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on video Servo Motors, how do they work?

 



A servomotor is a motorized system capable of reaching predetermined positions and then maintaining them. The position is: in the case of a rotary motor, an angle value and, in the case of a linear motor, a distance. Electric motors (continuous, asynchronous, brushless) are used as well as hydraulic motors. Starting and maintaining the predetermined position are controlled by an adjustment system.

For precise position adjustment, the motor and its adjustment are equipped with a measuring system which determines the current position (eg the angle of rotation traveled relative to a starting position) of the motor. This measurement is performed on a rotary setting, e.g. ex. a resolver, an incremental adjustment or an absolute adjustment (e.g. realizable by a potentiometer).

The often electronic adjustment system compares the signal with a prescribed value of the set position. If there is a deviation, the motor is controlled in the direction that guarantees the shortest path to take to arrive at the setpoint. This has the effect of reducing the difference. The procedure is repeated for as long as and until the current value is found incrementally or via an approximation within the tolerance thresholds of the setpoint. Alternatively, the position of the motor can also be entered digitally and compared via a suitable computer with a prescribed value.

To some extent, these motors can be replaced by stepper motors which incur less expense. However, stepper motors can, under certain conditions, make positioning errors (skip steps). In addition, servomotors – usually with gearbox – can deliver higher torques and be operated with higher rotational speeds, which is favorable in dynamic applications which particularly require high work safety or downtimes. quick adjustments.

An alternating current or direct current electric motor is paired with a reducing gear train which drives an axis with a great torsion force. Generally, the rotation of this axis is restricted to only 180 degrees by an internal mechanism. Electronic components detect the actual position of the axis and control the rotation of the electric motor as long as the position of the axis does not conform to that required by the external command.



 



A servomotor is a motorized system capable of reaching predetermined positions and then maintaining them. The position is: in the case of a rotary motor, an angle value and, in the case of a linear motor, a distance. Electric motors (continuous, asynchronous, brushless) are used as well as hydraulic motors. Starting and maintaining the predetermined position are controlled by an adjustment system.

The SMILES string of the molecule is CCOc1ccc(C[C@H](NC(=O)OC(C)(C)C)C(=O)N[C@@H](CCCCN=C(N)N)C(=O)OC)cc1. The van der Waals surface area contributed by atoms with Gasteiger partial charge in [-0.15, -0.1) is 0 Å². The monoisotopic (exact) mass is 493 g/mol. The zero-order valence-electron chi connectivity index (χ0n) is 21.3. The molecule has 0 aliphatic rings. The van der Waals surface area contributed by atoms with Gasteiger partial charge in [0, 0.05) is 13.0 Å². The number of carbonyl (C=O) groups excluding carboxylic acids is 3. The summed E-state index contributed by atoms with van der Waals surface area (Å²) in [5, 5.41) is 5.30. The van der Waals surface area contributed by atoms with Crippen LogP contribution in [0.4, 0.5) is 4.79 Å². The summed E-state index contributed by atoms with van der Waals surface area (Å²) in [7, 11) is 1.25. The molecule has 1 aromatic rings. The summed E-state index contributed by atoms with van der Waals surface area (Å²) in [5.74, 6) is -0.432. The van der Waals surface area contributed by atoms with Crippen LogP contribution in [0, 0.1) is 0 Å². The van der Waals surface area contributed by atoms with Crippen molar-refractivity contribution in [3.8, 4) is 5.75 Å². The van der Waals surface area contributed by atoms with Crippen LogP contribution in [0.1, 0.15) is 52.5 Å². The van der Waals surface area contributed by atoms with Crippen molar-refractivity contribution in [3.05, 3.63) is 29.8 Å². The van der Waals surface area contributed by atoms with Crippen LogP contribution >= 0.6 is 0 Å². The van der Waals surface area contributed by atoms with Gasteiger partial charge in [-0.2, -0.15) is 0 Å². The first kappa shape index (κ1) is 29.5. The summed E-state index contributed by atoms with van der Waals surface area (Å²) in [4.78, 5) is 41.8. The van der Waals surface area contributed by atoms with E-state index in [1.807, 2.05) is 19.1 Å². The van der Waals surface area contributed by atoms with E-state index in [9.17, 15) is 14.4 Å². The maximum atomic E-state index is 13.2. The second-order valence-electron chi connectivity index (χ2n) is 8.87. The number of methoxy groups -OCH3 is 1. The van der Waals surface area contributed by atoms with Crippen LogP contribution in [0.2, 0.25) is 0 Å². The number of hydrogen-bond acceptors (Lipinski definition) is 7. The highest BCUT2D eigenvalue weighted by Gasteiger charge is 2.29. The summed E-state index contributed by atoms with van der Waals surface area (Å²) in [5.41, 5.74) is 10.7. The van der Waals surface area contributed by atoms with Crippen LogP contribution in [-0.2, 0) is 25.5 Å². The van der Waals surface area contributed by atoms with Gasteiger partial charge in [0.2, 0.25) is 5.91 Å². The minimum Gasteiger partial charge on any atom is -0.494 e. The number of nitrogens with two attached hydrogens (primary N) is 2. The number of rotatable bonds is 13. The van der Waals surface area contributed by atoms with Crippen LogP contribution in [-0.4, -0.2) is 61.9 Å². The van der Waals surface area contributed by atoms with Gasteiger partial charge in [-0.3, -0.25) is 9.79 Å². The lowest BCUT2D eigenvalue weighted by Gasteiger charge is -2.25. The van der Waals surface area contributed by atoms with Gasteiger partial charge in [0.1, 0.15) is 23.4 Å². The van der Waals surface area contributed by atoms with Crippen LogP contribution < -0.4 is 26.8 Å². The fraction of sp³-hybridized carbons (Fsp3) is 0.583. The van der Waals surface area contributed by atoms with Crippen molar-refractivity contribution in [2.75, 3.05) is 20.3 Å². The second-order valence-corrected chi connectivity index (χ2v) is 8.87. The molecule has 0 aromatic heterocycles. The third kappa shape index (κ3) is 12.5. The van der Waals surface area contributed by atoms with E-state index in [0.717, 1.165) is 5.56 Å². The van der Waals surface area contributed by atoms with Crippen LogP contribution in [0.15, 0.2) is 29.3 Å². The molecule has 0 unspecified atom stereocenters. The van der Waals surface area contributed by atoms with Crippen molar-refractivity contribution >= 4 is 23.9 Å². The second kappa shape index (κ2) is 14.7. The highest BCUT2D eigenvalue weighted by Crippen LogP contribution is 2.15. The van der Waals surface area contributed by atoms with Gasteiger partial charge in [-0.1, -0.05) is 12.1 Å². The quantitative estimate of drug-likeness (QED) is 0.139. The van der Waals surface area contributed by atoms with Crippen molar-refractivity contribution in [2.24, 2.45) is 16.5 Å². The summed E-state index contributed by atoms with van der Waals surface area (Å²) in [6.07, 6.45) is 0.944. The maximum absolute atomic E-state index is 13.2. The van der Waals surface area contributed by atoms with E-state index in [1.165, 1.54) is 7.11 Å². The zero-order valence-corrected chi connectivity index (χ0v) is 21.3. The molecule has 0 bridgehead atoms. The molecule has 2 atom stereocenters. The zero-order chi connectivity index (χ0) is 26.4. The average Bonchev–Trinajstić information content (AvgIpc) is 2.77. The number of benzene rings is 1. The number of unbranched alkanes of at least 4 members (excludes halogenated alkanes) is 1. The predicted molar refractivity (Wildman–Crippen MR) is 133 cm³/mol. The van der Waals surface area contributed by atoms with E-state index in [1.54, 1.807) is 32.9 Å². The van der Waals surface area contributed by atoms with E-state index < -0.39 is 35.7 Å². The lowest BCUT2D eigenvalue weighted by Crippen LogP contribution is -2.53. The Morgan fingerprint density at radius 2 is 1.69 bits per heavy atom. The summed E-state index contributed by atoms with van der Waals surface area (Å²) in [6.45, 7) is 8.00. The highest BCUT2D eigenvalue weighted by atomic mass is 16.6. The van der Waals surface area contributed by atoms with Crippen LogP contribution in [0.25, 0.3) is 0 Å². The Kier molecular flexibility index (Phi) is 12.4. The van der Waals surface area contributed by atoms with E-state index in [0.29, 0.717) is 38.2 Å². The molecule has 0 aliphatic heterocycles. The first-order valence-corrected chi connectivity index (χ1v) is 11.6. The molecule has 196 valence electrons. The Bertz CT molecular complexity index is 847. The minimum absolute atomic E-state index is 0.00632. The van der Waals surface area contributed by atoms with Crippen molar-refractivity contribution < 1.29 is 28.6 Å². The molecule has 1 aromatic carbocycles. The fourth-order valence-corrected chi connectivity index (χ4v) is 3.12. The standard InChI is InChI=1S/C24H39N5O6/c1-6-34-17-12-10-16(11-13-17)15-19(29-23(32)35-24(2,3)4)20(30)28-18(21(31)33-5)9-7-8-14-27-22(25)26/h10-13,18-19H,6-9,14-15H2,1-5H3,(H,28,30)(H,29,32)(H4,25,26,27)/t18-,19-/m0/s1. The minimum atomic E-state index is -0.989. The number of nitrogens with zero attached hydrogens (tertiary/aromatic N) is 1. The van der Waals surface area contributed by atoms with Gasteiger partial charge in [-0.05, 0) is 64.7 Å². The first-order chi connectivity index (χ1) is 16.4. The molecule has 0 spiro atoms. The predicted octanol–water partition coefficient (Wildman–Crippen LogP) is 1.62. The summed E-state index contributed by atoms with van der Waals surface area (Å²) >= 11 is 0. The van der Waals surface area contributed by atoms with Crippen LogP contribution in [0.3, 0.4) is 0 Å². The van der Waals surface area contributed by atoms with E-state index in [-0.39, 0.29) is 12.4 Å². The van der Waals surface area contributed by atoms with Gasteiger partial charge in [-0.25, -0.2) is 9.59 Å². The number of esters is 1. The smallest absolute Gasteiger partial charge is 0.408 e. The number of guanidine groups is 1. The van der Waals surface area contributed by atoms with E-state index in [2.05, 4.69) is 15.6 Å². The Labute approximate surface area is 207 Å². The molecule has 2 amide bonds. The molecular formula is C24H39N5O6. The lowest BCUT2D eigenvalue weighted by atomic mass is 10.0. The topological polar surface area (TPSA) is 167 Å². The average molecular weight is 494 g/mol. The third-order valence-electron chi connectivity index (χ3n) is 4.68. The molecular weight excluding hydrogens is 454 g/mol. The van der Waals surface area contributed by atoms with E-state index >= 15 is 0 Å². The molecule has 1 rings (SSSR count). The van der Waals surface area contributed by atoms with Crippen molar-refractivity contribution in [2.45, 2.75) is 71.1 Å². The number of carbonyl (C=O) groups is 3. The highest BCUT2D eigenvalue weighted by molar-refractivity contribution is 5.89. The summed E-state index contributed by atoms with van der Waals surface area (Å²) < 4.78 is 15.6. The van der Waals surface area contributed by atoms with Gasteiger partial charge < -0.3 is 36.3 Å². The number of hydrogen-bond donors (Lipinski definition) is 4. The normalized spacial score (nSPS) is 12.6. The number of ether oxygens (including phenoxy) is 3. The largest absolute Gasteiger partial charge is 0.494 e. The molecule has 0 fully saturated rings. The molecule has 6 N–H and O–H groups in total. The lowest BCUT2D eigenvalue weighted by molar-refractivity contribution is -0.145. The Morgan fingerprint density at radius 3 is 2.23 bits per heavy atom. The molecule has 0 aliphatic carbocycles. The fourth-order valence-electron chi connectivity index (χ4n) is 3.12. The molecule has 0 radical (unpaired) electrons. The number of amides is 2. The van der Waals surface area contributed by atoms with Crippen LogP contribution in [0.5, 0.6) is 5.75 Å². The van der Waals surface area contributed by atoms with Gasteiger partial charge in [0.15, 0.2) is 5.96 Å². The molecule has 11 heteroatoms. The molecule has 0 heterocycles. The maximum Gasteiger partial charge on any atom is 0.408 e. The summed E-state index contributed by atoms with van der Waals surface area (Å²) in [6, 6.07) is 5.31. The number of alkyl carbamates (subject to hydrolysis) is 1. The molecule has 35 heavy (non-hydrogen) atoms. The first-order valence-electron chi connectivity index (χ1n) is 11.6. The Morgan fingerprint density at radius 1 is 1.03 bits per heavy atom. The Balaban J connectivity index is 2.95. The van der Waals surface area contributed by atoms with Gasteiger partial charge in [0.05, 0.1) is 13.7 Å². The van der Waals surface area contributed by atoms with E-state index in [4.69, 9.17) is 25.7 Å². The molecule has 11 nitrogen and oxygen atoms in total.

For precise position adjustment, the motor and its adjustment are equipped with a measuring system which determines the current position (eg the angle of rotation traveled relative to a starting position) of the motor. This measurement is performed on a rotary setting, e.g. ex. a resolver, an incremental adjustment or an absolute adjustment (e.g. realizable by a potentiometer).

The often electronic adjustment system compares the signal with a prescribed value of the set position. If there is a deviation, the motor is controlled in the direction that guarantees the shortest path to take to arrive at the setpoint. This has the effect of reducing the difference. The procedure is repeated for as long as and until the current value is found incrementally or via an approximation within the tolerance thresholds of the setpoint. Alternatively, the position of the motor can also be entered digitally and compared via a suitable computer with a prescribed value.

To some extent, these motors can be replaced by stepper motors which incur less expense. However, stepper motors can, under certain conditions, make positioning errors (skip steps). In addition, servomotors – usually with gearbox – can deliver higher torques and be operated with higher rotational speeds, which is favorable in dynamic applications which particularly require high work safety or downtimes. quick adjustments.

An alternating current or direct current electric motor is paired with a reducing gear train which drives an axis with a great torsion force. Generally, the rotation of this axis is restricted to only 180 degrees by an internal mechanism. Electronic components detect the actual position of the axis and control the rotation of the electric motor as long as the position of the axis does not conform to that required by the external command.



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